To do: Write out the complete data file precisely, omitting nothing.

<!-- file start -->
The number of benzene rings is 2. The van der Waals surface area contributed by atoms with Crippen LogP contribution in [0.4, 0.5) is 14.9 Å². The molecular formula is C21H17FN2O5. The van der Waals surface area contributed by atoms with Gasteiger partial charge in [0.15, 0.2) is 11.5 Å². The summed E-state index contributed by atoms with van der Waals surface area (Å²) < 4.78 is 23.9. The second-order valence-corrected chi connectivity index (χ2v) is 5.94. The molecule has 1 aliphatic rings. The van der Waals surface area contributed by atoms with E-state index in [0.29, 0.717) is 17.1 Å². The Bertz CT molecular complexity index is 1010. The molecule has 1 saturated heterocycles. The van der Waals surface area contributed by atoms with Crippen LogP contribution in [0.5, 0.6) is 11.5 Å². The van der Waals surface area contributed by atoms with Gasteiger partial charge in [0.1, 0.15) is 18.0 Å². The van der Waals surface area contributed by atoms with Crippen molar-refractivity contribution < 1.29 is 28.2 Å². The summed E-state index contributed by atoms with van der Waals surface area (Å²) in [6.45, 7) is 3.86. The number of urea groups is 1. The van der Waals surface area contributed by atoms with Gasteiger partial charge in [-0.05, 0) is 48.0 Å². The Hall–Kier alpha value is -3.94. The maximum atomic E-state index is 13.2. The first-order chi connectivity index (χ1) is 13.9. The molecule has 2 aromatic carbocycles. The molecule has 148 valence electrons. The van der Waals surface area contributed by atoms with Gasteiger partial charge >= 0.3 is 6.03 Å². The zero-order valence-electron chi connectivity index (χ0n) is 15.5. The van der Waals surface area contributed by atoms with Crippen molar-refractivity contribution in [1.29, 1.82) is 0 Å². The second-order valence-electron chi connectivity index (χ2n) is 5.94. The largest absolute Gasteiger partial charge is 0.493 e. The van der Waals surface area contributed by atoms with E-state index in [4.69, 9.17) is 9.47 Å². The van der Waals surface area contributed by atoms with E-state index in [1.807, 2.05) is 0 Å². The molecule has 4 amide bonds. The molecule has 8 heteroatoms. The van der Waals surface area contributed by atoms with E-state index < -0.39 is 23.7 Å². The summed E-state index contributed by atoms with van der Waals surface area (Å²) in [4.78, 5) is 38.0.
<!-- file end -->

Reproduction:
The number of benzene rings is 2. The van der Waals surface area contributed by atoms with Crippen LogP contribution in [0.4, 0.5) is 14.9 Å². The molecular formula is C21H17FN2O5. The van der Waals surface area contributed by atoms with Gasteiger partial charge in [0.15, 0.2) is 11.5 Å². The summed E-state index contributed by atoms with van der Waals surface area (Å²) < 4.78 is 23.9. The second-order valence-corrected chi connectivity index (χ2v) is 5.94. The molecule has 1 aliphatic rings. The van der Waals surface area contributed by atoms with E-state index in [0.29, 0.717) is 17.1 Å². The Bertz CT molecular complexity index is 1010. The molecule has 1 saturated heterocycles. The van der Waals surface area contributed by atoms with Crippen LogP contribution in [0.5, 0.6) is 11.5 Å². The van der Waals surface area contributed by atoms with Gasteiger partial charge in [0.1, 0.15) is 18.0 Å². The van der Waals surface area contributed by atoms with Crippen molar-refractivity contribution < 1.29 is 28.2 Å². The summed E-state index contributed by atoms with van der Waals surface area (Å²) in [6.45, 7) is 3.86. The number of urea groups is 1. The van der Waals surface area contributed by atoms with Gasteiger partial charge in [-0.05, 0) is 48.0 Å². The Hall–Kier alpha value is -3.94. The maximum atomic E-state index is 13.2. The first-order chi connectivity index (χ1) is 13.9. The molecule has 2 aromatic carbocycles. The molecule has 148 valence electrons. The van der Waals surface area contributed by atoms with Gasteiger partial charge >= 0.3 is 6.03 Å². The zero-order valence-electron chi connectivity index (χ0n) is 15.5. The van der Waals surface area contributed by atoms with Crippen molar-refractivity contribution in [1.29, 1.82) is 0 Å². The second-order valence-electron chi connectivity index (χ2n) is 5.94. The largest absolute Gasteiger partial charge is 0.493 e. The van der Waals surface area contributed by atoms with E-state index in [4.69, 9.17) is 9.47 Å². The van der Waals surface area contributed by atoms with E-state index in [1.807, 2.05) is 0 Å². The molecule has 4 amide bonds. The molecule has 8 heteroatoms. The van der Waals surface area contributed by atoms with E-state index < -0.39 is 23.7 Å². The summed E-state index contributed by atoms with van der Waals surface area (Å²) in [4.78, 5) is 38.0.